Until what I was afraid of happening, happens: one of the enemy bowmen is at the head of the column and stops partway down the hall, shooting India and Micha with arrows. Another attacker comes up alongside and adds weight to the fire. The situation is dire. If the hallway were curved, I would have had archers positioned to fire directly down the throat of the kill-zone, but it’s not. So, what to do? I did the only thing I could: I told one of my pawns to head down and “pull” the remaining attackers.

Lorall, whose melee abilities are nothing much to speak of, charges down the hallway, now slippery with blood and crowded with the wounded hostiles who are crawling away. (The exclamation marks are someone who is down and injured but not dying; they may even recover into the fight) Dropped weapons are scattered all over – we will all have nice new spears if we survive this! And I’d get Micha and India some practice time chasing aurochs or something. [The standard Rimworld way of getting rid of a pawn is to give them a knife and tell them to go hunt a bear]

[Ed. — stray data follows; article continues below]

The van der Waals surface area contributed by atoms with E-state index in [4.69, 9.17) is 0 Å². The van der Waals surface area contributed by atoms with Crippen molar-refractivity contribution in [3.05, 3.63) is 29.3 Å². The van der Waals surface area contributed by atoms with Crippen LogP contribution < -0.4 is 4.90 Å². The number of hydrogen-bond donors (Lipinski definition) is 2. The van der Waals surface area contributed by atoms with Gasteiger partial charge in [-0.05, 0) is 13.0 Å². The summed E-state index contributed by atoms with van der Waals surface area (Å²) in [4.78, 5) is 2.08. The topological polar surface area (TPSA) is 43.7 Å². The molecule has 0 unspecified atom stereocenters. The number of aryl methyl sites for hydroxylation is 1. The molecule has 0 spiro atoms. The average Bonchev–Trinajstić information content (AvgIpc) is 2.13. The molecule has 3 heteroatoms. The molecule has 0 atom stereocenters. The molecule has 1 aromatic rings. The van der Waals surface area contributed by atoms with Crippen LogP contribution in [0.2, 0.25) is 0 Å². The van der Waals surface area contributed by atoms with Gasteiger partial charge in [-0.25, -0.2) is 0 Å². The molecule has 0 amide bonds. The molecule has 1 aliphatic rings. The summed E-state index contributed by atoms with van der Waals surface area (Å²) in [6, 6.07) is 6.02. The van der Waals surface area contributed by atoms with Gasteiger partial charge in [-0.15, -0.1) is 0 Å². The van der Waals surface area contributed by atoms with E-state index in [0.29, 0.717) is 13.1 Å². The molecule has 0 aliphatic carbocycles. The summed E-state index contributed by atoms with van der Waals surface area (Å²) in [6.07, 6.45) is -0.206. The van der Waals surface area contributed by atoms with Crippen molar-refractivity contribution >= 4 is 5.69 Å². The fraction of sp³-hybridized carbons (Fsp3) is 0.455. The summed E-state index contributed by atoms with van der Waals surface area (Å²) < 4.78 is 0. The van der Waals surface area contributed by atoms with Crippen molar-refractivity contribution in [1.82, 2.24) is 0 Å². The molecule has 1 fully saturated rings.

In a hail of arrows, the enemy break and run, crawling bleeding, staggering clutching their bows, cursing the gods, etc.

Status of my pawns. Micha is not in great shape and without help he may bleed to death. Pepper’s pretty messed up and Lorall (who I sent down the hall) is crawling off to the back of the building, leaking badly. But none of my people are actually dead. The enemy did not fare well. Several are dead and 6 of them are down and I still have plenty of unwounded troops who could capture them and enslave them or haul them to a trading post and sell them.

King Thag has won another great victory and the fort at Gobekli Tepe has proved itself once again!


  1. charles says

    Shad, of shadiversity on youtube recently had a piece about stairways in castles counter to what you (and I) have heard.

  2. Jazzlet says